Geologic Structures, Maps & Block Diagrams

Read Chapter 10 in Busch and Tasa. Read the introduction and carefully review structural geology and geologic mapping principles and symbols on Pages 259-282 plus the Figure 8.10, the Geologic time scale and
fossil succession chart on p 213. Read the rules for geological map interpretation on p 272 in Fig. 10.9.
Know and understand: original horizontality, continuity, correlations and stratigraphic sequences, superposition, faunal successions, inclusions, and cross cutting relations.
Learn to recognize the three different types of unconformities, various types of folds and 4 major types of faults.
Use stratigraphy as the key to structure. Knowing the succession allows you to tell what was deeper.
Unconformities: always label which type it is: , or !

  1. Disconformity – erosion or non-deposition generally lasting years to millions of years. Parallel beds above
    and below but missing time, fossils and facies between adjacent beds. Most channel cuts and bedding planes are weak disconformities but ignored if they are part of a uniform stratigraphic succession.
  2. Angular unconformity requires deformation and erosion, generally millions of years or more. Underlying beds are eroded at an angle before deposition resumes. As sea level rises, deposition may resume at one location before others thus the lowest stratum of the overlying sequence can vary laterally until sediments fill in.
  3. Nonconformity marks erosion clear down to crystalline basement rocks below the sedimentary basin. Often this is the basal unconformity for an entire sedimentary basin. The rocks below are deformed igneous and metamorphic that are hundreds of millions or billions of years older than the overlying sedimentary succession.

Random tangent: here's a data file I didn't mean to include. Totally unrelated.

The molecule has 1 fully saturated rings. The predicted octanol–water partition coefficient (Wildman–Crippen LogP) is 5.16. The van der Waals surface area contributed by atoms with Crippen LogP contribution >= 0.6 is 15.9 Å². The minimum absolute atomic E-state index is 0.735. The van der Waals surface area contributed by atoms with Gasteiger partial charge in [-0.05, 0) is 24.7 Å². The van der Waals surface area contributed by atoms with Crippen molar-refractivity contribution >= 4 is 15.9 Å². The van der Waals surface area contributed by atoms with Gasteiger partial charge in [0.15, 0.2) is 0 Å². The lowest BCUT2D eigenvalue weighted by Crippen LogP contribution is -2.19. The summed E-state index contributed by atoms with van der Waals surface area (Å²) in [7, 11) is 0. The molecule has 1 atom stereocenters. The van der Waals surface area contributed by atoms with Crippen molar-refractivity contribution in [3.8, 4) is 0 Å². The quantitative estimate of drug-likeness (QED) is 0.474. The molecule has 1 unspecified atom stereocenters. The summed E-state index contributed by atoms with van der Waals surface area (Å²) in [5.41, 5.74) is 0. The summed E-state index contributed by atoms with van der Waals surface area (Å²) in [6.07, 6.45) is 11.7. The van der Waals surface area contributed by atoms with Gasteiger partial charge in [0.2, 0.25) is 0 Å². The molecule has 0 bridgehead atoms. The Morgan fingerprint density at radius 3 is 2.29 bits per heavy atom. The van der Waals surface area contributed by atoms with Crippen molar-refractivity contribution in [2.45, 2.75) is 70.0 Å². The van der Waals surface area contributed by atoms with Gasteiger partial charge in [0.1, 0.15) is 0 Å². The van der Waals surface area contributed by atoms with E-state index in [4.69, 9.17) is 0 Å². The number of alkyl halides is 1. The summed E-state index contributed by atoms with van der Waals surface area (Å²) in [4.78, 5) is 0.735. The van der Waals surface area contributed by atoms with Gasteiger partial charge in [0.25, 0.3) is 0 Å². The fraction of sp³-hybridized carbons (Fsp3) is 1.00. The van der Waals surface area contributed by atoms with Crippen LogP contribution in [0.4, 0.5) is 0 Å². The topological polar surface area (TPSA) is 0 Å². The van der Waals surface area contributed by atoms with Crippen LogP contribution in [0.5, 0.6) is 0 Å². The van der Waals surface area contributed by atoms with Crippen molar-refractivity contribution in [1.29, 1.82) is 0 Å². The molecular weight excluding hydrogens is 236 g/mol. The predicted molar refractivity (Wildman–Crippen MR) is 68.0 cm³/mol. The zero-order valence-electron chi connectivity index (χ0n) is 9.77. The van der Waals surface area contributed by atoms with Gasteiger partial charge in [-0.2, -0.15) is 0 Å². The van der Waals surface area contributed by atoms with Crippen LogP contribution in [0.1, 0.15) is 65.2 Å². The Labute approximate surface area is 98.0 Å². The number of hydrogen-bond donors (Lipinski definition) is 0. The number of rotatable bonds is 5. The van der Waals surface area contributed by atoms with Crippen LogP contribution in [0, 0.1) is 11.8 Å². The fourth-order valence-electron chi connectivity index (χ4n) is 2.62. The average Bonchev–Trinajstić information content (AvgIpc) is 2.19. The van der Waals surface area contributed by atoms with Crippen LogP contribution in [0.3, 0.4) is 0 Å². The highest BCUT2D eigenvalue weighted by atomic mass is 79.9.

These underlying rocks represent the roots of eroded mountain belts and they are often quite distant from a modern plate margin.

  4. Faults
    All faults show up as a break where the correlated strata or rock fabric is offset across a planar surface. They are
    the trace of past earthquake rupture and tend to form near or adjacent to plate boundaries where stresses build.
    Some faults moved only once and may have offsets of only a few centimeters. Major plate bounding fault zones may be several tens of kilometers wide with many fault strands which were active for tens of millions of years.
    Depending on the behavior and different strengths in a stack of rocks, and the level of the crust, faults may laterally fade away into the axes of folds, or join up as a master fault.
    Dip Slip Faults: Here the fault motion slid up or down the slope or dip of the fault plane
  5. Normal – This is the normal kind of fault to find in the top of the crust as erosion unloads the crust and it fails in tension. Typically these are high angle faults where the footwall falls, as in the collapse of valley walls, rift valleys, volcanic settings, or the basin and range. The dip on normal faults often decreases with depth in a“listric” fashion so that several normal faults merge into one basal shear plane of sideways slipping.
  6. Reverse – high angle fault (dip > 45°) where the footwall rises, typical of convergent settings. Typical in mountain fold and thrust belts like the Rockies or the Alps.
  7. Thrust – low angle fault (dip < 45° and often <10°) typical of convergent settings, fold and thrust mountain belts and overthrust ranges (Eastern Rockies, Wind River Mountains in Wyoming, Alps). This is also the fault
    type of subduction zones which typically dip at 10-15° where they intersect the seafloor. The symbol for this
    fault on a map view has teeth along the fault on the side of the upper plate. In cross section use arrows only.
    Strike-slip & Oblique Slip Faults: In these faults the motion is horizontal, along the strike of the fault and the